Overall, the ideal approach to sexual dysfunction in the cancer patient is:
- Validating the patient’s need for a sexual relationship;
- Assisting in identifying those factors contributing to the difficulty; and
- Conducting a pretreatment evaluation with the patient and her partner, if possible.
The annual exam
Cervical cancer screening. The most common type of cancer in women is cervical cancer, with approximately 450,000 new cases reported worldwide each year. Screening with Pap smears and advanced colposcopic techniques has dramatically decreased mortality from this disease in developed countries. Further, testing for human Papillomavirus (HPV), in addition to regular Pap smear screening, has improved the sensitivity of cervical cancer screening.52,53
While physicians agree that all women should begin Pap smear evaluations annually beginning at age 18 or at the onset of sexual activity, some argue there may be a role for HPV testing at the initial screening, as well, to reduce the false-negative rate and help identify at-risk individuals earlier. Patients who already have cancer and may be immunosuppressed as a result of their treatment may be at higher risk for HPV, thus warranting routine HPV screening. (In such women, genital warts may be diffuse, requiring surgical treatment.)
Colonoscopy. Colon cancer is the third most common cancer in women. Risk factors include advanced age, living in an industrialized country, a diet high in fat and cholesterol, genetic premalignant polyposis syndromes, a family history of colon cancer or inflammatory bowel disease, and a history of intestinal adenomatous polyps.47
Colonoscopy is recommended for all patients beginning at age 50, with a frequency of every 10 years for those at average risk. Women with any of the risk factors noted above, a personal history of breast or ovarian cancer, or both, should undergo more frequent screening.
Digital rectal examination, as well as a hemoccult, should be part of the annual examination.
Osteoporosis. Osteoporosis is a leading cause of nursing-home admissions and a leading cause of morbidity in post-menopausal women. The cancer survivor needs to be evaluated thoroughly for osteoporosis risk factors, particularly since many of these women will have entered menopause prematurely. Further, these patients may have additional risks associated with treatment with steroids, chemotherapeutic agents, or radiation.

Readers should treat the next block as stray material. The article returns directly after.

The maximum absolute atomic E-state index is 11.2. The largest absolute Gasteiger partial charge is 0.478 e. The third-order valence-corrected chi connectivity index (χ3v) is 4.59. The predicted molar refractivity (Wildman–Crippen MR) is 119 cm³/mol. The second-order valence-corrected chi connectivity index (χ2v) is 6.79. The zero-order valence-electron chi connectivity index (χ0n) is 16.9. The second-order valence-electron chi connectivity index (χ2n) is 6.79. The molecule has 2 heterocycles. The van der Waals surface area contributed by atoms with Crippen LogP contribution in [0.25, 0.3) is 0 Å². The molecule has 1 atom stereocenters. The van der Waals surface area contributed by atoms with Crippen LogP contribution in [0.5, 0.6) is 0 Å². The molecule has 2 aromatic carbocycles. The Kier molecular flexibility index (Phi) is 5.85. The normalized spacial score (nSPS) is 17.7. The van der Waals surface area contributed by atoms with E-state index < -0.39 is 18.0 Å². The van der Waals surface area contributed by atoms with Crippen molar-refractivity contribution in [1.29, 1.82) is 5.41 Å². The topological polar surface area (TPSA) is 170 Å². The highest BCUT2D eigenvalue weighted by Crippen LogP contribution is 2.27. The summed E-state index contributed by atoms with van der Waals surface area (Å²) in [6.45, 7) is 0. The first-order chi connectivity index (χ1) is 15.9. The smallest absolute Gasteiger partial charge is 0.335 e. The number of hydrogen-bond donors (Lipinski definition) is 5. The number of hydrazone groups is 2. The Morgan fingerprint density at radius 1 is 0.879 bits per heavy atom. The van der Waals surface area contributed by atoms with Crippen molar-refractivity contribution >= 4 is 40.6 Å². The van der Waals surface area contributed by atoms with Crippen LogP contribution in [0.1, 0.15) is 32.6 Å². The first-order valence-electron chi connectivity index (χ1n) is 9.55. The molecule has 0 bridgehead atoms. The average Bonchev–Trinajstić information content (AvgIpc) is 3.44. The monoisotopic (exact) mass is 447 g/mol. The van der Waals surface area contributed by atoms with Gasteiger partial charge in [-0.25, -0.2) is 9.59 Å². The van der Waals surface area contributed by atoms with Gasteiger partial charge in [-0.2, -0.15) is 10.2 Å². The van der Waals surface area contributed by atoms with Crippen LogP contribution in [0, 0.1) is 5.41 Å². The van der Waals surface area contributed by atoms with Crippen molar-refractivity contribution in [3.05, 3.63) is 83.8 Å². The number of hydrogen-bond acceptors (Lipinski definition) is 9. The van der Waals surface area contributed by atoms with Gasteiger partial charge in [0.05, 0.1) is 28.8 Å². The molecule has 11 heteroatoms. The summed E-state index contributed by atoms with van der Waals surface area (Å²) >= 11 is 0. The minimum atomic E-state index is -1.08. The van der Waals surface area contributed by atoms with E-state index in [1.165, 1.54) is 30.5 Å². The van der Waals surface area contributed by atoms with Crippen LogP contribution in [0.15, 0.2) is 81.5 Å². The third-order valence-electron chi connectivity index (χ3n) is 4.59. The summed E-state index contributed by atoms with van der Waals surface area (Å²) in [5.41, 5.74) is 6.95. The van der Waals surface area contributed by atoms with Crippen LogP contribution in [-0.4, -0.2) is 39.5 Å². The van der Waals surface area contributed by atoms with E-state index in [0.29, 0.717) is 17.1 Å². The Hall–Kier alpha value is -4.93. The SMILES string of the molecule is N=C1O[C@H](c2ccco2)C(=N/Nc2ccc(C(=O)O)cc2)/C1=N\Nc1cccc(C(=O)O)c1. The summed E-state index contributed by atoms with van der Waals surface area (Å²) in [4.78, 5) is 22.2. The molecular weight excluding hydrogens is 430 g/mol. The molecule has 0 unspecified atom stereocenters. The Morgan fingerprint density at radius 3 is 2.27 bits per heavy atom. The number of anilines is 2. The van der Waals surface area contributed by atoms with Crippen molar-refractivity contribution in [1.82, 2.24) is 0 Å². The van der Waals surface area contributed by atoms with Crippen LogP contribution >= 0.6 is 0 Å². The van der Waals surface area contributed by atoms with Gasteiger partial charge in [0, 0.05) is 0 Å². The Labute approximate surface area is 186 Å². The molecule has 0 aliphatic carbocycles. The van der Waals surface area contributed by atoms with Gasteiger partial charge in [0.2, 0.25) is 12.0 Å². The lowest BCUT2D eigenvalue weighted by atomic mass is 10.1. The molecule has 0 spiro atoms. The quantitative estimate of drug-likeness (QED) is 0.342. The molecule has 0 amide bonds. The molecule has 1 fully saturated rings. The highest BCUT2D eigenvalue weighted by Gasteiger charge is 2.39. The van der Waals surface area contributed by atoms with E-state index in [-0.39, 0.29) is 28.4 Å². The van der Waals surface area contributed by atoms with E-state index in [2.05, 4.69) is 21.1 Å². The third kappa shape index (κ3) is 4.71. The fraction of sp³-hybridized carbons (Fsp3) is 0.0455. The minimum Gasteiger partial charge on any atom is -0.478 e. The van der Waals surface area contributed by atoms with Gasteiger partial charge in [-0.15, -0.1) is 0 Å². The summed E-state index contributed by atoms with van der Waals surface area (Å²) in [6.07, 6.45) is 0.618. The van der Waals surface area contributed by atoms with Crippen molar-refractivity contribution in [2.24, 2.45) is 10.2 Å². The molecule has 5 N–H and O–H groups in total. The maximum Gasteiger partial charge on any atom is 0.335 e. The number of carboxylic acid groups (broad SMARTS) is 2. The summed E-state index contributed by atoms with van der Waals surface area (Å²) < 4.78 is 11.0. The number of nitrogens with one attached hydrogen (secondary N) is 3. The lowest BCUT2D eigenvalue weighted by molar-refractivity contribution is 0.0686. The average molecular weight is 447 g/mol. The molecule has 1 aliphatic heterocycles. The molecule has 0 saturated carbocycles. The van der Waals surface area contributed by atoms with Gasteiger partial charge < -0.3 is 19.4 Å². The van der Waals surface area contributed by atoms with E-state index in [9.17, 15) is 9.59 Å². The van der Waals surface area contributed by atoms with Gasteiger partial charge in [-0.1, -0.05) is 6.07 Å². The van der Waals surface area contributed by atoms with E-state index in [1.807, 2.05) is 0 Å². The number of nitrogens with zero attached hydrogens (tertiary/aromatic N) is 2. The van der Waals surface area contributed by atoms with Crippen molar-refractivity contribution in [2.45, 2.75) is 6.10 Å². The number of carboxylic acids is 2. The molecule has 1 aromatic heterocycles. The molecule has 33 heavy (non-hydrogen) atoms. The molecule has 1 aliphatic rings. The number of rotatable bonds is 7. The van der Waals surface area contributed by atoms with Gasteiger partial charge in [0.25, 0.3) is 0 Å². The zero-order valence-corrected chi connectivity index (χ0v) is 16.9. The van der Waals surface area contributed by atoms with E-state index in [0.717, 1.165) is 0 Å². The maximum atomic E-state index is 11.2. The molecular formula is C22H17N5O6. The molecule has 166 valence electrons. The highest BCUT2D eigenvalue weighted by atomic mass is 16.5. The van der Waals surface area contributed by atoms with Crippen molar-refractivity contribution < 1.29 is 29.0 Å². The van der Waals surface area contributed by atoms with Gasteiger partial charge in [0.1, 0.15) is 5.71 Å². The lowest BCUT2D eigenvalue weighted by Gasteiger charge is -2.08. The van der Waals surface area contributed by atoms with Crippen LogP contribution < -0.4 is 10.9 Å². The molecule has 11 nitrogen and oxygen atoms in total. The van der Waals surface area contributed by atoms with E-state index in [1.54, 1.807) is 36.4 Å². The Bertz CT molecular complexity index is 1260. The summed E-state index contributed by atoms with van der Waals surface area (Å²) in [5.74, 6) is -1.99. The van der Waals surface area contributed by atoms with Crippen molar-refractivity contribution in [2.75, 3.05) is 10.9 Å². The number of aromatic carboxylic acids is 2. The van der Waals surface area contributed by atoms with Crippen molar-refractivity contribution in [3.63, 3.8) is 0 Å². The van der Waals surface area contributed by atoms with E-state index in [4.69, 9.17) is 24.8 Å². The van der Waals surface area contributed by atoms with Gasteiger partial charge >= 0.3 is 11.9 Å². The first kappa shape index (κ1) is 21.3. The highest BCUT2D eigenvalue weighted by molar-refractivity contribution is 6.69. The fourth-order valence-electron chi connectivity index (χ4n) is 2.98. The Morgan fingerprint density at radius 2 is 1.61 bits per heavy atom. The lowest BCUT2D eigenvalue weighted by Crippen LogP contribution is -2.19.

Preventive measures, including bone densitometry and the measurement of bone turnover markers, should be performed at menopause or earlier in cancer survivors. Currently, the National Osteoporosis Foundation recommends HRT as the firstline agent for the treatment and prevention of osteoporosis in the general population. In cancer patients, however, particularly those with estrogen-sensitive cancers, HRT may not be a viable option. Alternatives include antiresorptive agents such as raloxifene hydrochloride, a selective estrogen receptor modulator (SERM). The Multiple Outcomes of Raloxifene Evaluation trial (MORE) found that raloxifene reduced vertebral fracture incidence by approximately 50%, had no adverse gynecologic effects, and may decrease the risk of breast cancer.54
Although it was approved for the treatment of osteoporosis, alendronate, a bisphosphonate with antiresorptive effects, can be used in lower doses as a preventive agent as well.55,56 When alendronate was given, the relative risk for fracture was reduced by 50% in a group of women considered at high risk based on known low bone mass and a history of at least 1 vertebral fracture.54 Incidence of hip fractures also was significantly reduced. However, at the typical dose of 5 to 10 mg daily, alendronate has not been well tolerated, primarily due to gastrointestinal effects. More recently, a 35-mg and 70-mg weekly dose have been used successfully and are better tolerated.
Bone turnover markers, such as urinary N-telopeptide (NTX) levels, can be used to determine if treatment should be instituted and whether it has been effective. NTX is an indicator of what a patient’s bone density will be if she remains untreated or continues her current regimen. A significantly elevated NTX, i.e., 38 BCE (bone collagen excretion), indicates the presence of a metabolic disease, and the clinician should consider initiating antiresorptive therapy.
Regardless of bone mass or bone turnover rates, calcium and vitamin D supplementation should be encouraged. Generally, post-menopausal women should be advised to take 1,000 to 1,500 mg of calcium per day as well as 400 to 800 IU of vitamin D.
Cardiovascular disease. The leading cause of death in postmenopausal women is cardiovascular disease (CVD). Over the remainder of her lifetime, a 50-year-old woman has a 46% probability of developing CVD and a 31% chance of dying from it. The National Cholesterol Education Program (NCEP) Expert Panel [Adult Treatment Panel III (ATP III)] has proposed an algorithm for CVD risk-factor stratification with the goal of treating high-risk women more aggressively.57 When high-density lipoprotein (HDL) cholesterol levels are low, women face a greater risk of CVD than men do at similar levels. Diabetes and hypertriglyceridemia also impart a greater risk of CVD in women.